California Court of Appeals, Second District, Fifth Division
FOR PARTIAL PUBLICATION [**]
from a judgment of the Superior Court of Los Angeles County,
Super. Ct. No. BC502826 John Shepard Wiley, Jr., Judge.
Offices of Sherry Jung and Larry W. Lee; Hyun Legal, Dennis
S. Hyun for Plaintiffs and Appellants.
Briggs, Glenn L. Briggs, Theresa A. Kading and Nisha Verma,
for Defendant and Respondent.
Fabio Canales and Andy Cortes, on behalf of themselves and
class members, appeal from a summary judgment. Plaintiffs
were former or current non-exempt employees of defendant
Wells Fargo Bank, N.A. Plaintiffs alleged that their wage
statements failed to include information required under Labor
Code section 226, subdivision (a)(9).
Specifically, plaintiffs argued that a line on the wage
statement, “OverTimePay-Override, ” should, but
did not, include hourly rates and hours worked. Plaintiffs
also alleged defendant violated section 226 by failing to
provide a wage statement concurrently with the terminated
employees' final wages paid in-store. Plaintiffs moved
for summary adjudication on the section 226 cause of action.
in its summary judgment motion argued that
OverTimePay-Override reflected additional overtime pay that
was owed for work performed on a previous pay period, but
could not be calculated because it was based on a
nondiscretionary bonus not yet earned. Under subdivision
(a)(9), defendant contended OverTimePay-Override did not have
corresponding hourly rates or hours worked for the current
pay period. As to plaintiffs' second theory, defendant
asserted it complied with the statute by furnishing the wage
statement by mail. The trial court found in favor of
defendant and against plaintiffs.
contend the trial court erred by denying their summary
adjudication motion and by granting defendant's motion.
are current or former non-exempt California employees of
defendant. Defendant would in some instances issue a paycheck
and wage statement that contained nondiscretionary incentive
compensation (the bonus) to employees who worked
during the period covered by the incentive compensation.
These bonus periods would be monthly, quarterly, or annually.
For employees who worked overtime during those bonus periods,
the wage statements contained a line item called
“OverTimePay-Override, ” formerly called
“OT-Flat.” OverTimePay-Override listed
incremental additional overtime paid to the employee for
overtime hours worked during the bonus period under the
“Earnings” column. For the
OverTimePay-Override line on the wage statements, no hourly
rates or hours worked was identified.
certain situations, defendant issued final wages to employees
at the time of their termination through “in-store
payments” made by cashier's check. Defendant's
payroll department would then create the wage statement
either the same day or the next day and mail it to the
terminated employee by United States mail. During their
employment, employees had online access to their itemized
wage statements. Employees lost such online access the day
First Amended Complaint
filed their first amended complaint, the operative pleading,
on June 20, 2013. Plaintiffs sued on behalf of themselves and
a class composed of (1) current or former non-exempt
California employees of defendant who received
OverTimePay-Override from March 13, 2012 to present and (2)
all former California employees of defendant who were
terminated from March 13, 2012 to present and were paid their
final wages through the “in-store payment”
procedure. In their first cause of action, plaintiffs alleged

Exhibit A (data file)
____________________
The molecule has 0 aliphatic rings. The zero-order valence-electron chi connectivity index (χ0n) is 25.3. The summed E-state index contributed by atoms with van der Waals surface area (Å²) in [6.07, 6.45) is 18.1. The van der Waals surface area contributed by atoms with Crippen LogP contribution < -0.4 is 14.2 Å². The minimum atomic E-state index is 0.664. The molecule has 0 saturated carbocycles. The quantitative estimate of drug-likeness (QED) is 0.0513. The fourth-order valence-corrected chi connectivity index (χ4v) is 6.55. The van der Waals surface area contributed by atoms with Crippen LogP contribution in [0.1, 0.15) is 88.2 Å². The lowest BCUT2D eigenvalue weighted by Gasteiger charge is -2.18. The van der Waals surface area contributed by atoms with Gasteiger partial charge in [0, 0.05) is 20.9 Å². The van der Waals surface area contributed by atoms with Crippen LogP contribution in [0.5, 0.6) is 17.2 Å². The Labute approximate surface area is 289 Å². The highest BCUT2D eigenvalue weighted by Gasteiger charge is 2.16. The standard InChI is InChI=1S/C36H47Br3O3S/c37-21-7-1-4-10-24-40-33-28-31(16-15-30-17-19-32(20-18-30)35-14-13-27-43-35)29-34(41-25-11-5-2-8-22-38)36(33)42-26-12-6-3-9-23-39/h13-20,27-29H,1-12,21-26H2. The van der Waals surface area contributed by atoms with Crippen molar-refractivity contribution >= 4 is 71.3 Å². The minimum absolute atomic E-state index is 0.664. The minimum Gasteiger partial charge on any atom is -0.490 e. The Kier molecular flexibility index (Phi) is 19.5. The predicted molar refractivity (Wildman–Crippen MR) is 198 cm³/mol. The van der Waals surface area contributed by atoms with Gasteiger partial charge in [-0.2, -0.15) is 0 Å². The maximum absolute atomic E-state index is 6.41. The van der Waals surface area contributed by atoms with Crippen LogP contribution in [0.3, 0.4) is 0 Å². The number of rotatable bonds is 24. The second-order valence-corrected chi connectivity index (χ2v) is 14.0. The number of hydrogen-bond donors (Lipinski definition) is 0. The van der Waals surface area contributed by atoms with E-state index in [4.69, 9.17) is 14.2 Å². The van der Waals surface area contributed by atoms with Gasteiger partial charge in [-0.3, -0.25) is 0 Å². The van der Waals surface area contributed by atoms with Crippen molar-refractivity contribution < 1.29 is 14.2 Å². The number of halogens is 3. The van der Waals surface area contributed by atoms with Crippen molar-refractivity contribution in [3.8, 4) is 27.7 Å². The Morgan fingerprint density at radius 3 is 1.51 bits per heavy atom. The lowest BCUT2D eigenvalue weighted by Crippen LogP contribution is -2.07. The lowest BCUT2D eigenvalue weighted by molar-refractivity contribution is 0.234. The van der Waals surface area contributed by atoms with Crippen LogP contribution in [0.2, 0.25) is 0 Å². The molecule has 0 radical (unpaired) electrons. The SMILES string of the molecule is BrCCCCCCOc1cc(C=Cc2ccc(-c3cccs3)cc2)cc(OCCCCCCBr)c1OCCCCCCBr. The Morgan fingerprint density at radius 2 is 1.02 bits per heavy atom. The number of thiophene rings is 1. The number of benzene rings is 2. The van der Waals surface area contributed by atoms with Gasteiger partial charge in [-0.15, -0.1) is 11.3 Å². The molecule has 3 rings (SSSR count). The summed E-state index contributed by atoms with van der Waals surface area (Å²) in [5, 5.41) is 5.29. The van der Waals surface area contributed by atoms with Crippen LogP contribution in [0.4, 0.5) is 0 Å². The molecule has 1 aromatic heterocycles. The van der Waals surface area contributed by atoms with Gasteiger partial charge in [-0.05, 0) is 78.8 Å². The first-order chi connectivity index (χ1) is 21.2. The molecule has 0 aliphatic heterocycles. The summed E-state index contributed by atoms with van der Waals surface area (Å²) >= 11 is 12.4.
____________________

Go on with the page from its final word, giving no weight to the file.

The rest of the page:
defendant violated section 226 by failing to identify
the hourly rates and the hours worked that corresponded to
OverTimePay-Override. Plaintiffs also alleged defendant
violated section 226 by failing to provide terminated
employees with wage statements immediately upon termination.
Plaintiffs alleged a second cause of action pursuant to the
Private Attorneys General Act (§ 2698 et seq.) (PAGA)
for violation of section 226.
Summary Adjudication/Judgment Motions
December 15, 2015, plaintiffs moved for summary
adjudication. Much like the allegations in their
amended complaint, plaintiffs argued that defendant violated
section 226, subdivision (a)(9) by failing to specify the
hourly rates and number of hours worked for the
OverTimePay-Override adjustment on the itemized wage
statements. Plaintiffs also argued defendant violated section
226 by failing to provide to terminated employees an itemized
wage statement concurrently with their final wages that were
paid in-store by cashier's check.
filed its own summary judgment motion on December 15, 2015.
Defendant asserted it did not violate section 226,
subdivision (a)(9) because OverTimePay-Override represented
an increase in overtime pay, based on a periodic bonus, for
overtime hours worked in previous pay periods. Defendant
argued there were no “applicable hourly
rates in effect during the pay
period” that corresponded to OverTimePay-Override
and thus defendant did not have to provide such information
on the wage statement. As to plaintiffs' second theory,
defendant contended it furnished the itemized statement as
required under section 226 by mailing it to the terminated
employee's last known address either the same day or the
next day. Finally, defendant argued plaintiffs' PAGA
cause of action failed because it was wholly derivative of a
violation based on section 226 and because plaintiffs failed
to exhaust administrative remedies. Plaintiffs do not dispute
their PAGA cause of action is derivative of the section 226
26, 2016, the trial court issued its order granting
defendant's motion and denying that of plaintiffs. As to
defendant's first argument, the trial court agreed that
section 226, subdivision (a)(9) did not apply to
OverTimePay-Override because there was no applicable hourly
rate for the pay period reflected in the wage statement. For
defendant's second argument, the trial court found ...